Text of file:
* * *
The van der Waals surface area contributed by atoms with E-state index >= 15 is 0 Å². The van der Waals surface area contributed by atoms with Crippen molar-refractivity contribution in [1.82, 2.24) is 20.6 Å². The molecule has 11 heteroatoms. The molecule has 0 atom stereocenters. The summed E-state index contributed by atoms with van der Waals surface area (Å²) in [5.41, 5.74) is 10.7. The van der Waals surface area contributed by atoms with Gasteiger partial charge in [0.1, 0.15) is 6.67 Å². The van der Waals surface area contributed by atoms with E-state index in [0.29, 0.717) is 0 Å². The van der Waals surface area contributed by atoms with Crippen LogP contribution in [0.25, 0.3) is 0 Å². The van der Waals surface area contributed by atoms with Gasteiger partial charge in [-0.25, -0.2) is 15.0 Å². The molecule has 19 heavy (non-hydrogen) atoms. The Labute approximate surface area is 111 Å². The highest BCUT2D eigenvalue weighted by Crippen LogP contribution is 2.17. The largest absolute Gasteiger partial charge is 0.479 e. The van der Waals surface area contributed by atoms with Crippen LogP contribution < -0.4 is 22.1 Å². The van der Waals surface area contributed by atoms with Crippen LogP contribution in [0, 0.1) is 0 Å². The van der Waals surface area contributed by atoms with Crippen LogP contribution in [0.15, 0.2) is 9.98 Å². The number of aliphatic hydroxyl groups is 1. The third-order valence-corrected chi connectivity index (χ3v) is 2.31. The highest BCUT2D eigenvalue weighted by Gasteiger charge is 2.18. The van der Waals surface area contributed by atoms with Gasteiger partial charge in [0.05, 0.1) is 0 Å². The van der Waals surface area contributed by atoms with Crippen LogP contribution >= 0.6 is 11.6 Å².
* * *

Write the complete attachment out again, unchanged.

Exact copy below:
The van der Waals surface area contributed by atoms with E-state index >= 15 is 0 Å². The van der Waals surface area contributed by atoms with Crippen molar-refractivity contribution in [1.82, 2.24) is 20.6 Å². The molecule has 11 heteroatoms. The molecule has 0 atom stereocenters. The summed E-state index contributed by atoms with van der Waals surface area (Å²) in [5.41, 5.74) is 10.7. The van der Waals surface area contributed by atoms with Gasteiger partial charge in [0.1, 0.15) is 6.67 Å². The van der Waals surface area contributed by atoms with E-state index in [0.29, 0.717) is 0 Å². The van der Waals surface area contributed by atoms with Crippen LogP contribution in [0.25, 0.3) is 0 Å². The van der Waals surface area contributed by atoms with Gasteiger partial charge in [-0.25, -0.2) is 15.0 Å². The molecule has 19 heavy (non-hydrogen) atoms. The Labute approximate surface area is 111 Å². The highest BCUT2D eigenvalue weighted by Crippen LogP contribution is 2.17. The largest absolute Gasteiger partial charge is 0.479 e. The van der Waals surface area contributed by atoms with Crippen LogP contribution < -0.4 is 22.1 Å². The van der Waals surface area contributed by atoms with Crippen LogP contribution in [0, 0.1) is 0 Å². The van der Waals surface area contributed by atoms with Crippen LogP contribution in [0.15, 0.2) is 9.98 Å². The number of aliphatic hydroxyl groups is 1. The third-order valence-corrected chi connectivity index (χ3v) is 2.31. The highest BCUT2D eigenvalue weighted by Gasteiger charge is 2.18. The van der Waals surface area contributed by atoms with Gasteiger partial charge in [0.05, 0.1) is 0 Å². The van der Waals surface area contributed by atoms with Crippen LogP contribution >= 0.6 is 11.6 Å².